With the Huffman tree in place we can just create the codes!

buildCodes :: HTree -> CodeMap
buildCodes = Map.fromList . go []
  go :: Code -> HTree -> [(Char, Code)]
  go prefix tree = case tree of
    Leaf _ char -> [(char, reverse prefix)]
    Fork _ left right ->
      go (One : prefix) left ++
      go (Zero : prefix) right

With that we have all the parts to write encode!

encode :: FreqMap -> String -> [Bit]
encode freqMap str = encoded
  codemap = buildCodes $ buildTree freqMap
  encoded = concatMap codeFor str
  codeFor char = codemap Map.! char

A note on laziness.

The step that transforms the original input into a list of bits is concatMap codeFor str. Conceptually, the transformation is: [Char] to [[Bit]] to [Bit]. If it happened this way it would be a big problem given we’d need to encode the entire input first to only then concatenate all the results. Our RAM would need to be at least as large as twice our input. In reality, the small sublists are flattened into the large result from left to right as we go.

This is no mundane feat! Remember, the result is an immutable linked-list. How can we proceed from left to right, creating the head of the list before the tail without ever modifying any of its nodes? That’s the beauty of it. The tail is an unevaluated thunk which only gets calculated after we ask for its value.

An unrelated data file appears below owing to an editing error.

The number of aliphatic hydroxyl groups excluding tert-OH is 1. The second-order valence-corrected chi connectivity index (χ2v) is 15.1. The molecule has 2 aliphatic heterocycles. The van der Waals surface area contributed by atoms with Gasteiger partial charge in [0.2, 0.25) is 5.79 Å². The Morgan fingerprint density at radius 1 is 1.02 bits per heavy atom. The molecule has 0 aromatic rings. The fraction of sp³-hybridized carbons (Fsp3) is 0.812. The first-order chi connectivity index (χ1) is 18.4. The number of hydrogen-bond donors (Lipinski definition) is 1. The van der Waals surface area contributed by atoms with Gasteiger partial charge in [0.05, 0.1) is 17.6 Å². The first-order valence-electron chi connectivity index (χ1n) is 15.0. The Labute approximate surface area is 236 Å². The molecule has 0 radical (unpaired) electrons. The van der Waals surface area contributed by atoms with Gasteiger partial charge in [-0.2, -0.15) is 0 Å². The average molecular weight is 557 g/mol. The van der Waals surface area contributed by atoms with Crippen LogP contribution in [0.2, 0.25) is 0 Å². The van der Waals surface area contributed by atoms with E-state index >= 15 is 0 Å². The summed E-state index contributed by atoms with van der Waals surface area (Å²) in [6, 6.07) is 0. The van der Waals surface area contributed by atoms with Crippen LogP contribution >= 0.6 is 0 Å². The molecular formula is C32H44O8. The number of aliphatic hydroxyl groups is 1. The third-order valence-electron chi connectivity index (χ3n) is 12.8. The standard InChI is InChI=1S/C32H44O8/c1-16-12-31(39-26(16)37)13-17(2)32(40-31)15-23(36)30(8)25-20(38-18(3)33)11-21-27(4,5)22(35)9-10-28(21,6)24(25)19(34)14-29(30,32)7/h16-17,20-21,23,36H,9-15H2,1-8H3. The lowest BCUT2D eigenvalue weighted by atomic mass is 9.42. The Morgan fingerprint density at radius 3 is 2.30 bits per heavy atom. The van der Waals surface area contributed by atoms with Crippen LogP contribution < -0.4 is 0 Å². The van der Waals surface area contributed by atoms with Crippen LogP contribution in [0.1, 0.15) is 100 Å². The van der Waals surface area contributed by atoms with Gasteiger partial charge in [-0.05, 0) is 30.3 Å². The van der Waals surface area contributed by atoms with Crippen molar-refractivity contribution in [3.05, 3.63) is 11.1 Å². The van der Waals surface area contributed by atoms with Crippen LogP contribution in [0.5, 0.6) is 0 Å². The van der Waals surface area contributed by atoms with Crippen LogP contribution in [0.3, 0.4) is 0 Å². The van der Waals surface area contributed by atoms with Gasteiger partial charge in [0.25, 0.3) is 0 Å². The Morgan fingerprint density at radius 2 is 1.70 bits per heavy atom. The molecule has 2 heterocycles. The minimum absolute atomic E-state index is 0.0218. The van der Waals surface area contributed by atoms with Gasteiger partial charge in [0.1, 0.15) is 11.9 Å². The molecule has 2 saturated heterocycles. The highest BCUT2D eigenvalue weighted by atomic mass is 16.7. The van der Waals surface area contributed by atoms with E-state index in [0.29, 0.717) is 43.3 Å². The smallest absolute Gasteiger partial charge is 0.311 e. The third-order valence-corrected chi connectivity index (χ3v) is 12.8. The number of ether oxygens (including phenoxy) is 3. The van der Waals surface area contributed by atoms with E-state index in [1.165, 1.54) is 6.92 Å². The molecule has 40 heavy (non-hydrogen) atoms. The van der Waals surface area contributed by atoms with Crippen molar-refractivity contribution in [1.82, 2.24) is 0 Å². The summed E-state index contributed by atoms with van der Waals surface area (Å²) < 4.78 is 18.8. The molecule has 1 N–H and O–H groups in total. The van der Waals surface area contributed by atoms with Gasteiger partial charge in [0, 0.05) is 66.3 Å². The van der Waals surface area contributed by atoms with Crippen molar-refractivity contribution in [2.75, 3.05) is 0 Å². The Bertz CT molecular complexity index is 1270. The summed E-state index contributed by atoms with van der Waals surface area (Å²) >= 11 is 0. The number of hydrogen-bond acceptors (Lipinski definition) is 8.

With that in place, we can decode the bits back into the original string.

decode :: FreqMap -> [Bit] -> String
decode freqMap bits = go 1 htree bits
  htree = buildTree freqMap
  total = weight htree -- how many characters were encoded.
  go count tree xs = case (tree, xs) of
    (Leaf _ char, rest)
      | count == total -> [char]
      | otherwise -> char : go (count + 1) htree rest
    (Fork _ left _ , One  : rest) -> go count left rest
    (Fork _ _ right, Zero : rest) -> go count right rest
    (Fork{}, []) -> error "bad decoding"

go will go through the tree from the root, using the bits in the input to decide whether to go left or right at each internal tree node. When we reach a leaf node we add the character to the output and start again from the root.

We do that till we have decoded all the characters.

We use the total number of characters to know when to stop rather than the end of the input list of bits because, as we will see, on the serialisation section we will add some padding at the end for alignment at the byte mark.

Notice how go function, upon reaching a Leaf, returns a list where the head is known and the tail is a recursive call. This makes this function productive. It means that its result can start to be evaluated before the entire recursion is complete.

Like it was with concatMap during encoding, this design will allow us to process a large input incrementally. And with the right setup we can use this to run our program in constant memory. And that’s the next step.

With these pieces we can already encode and decode text using Huffman codes. Let’s try it out in ghci.

$ gchi Main.hs
ghci> input = "Hello World"
ghci> freq = countFrequency input
ghci> bits = encode freq input
ghci> bits
ghci> decode freq bits
"Hello World"

Using the coder with binary files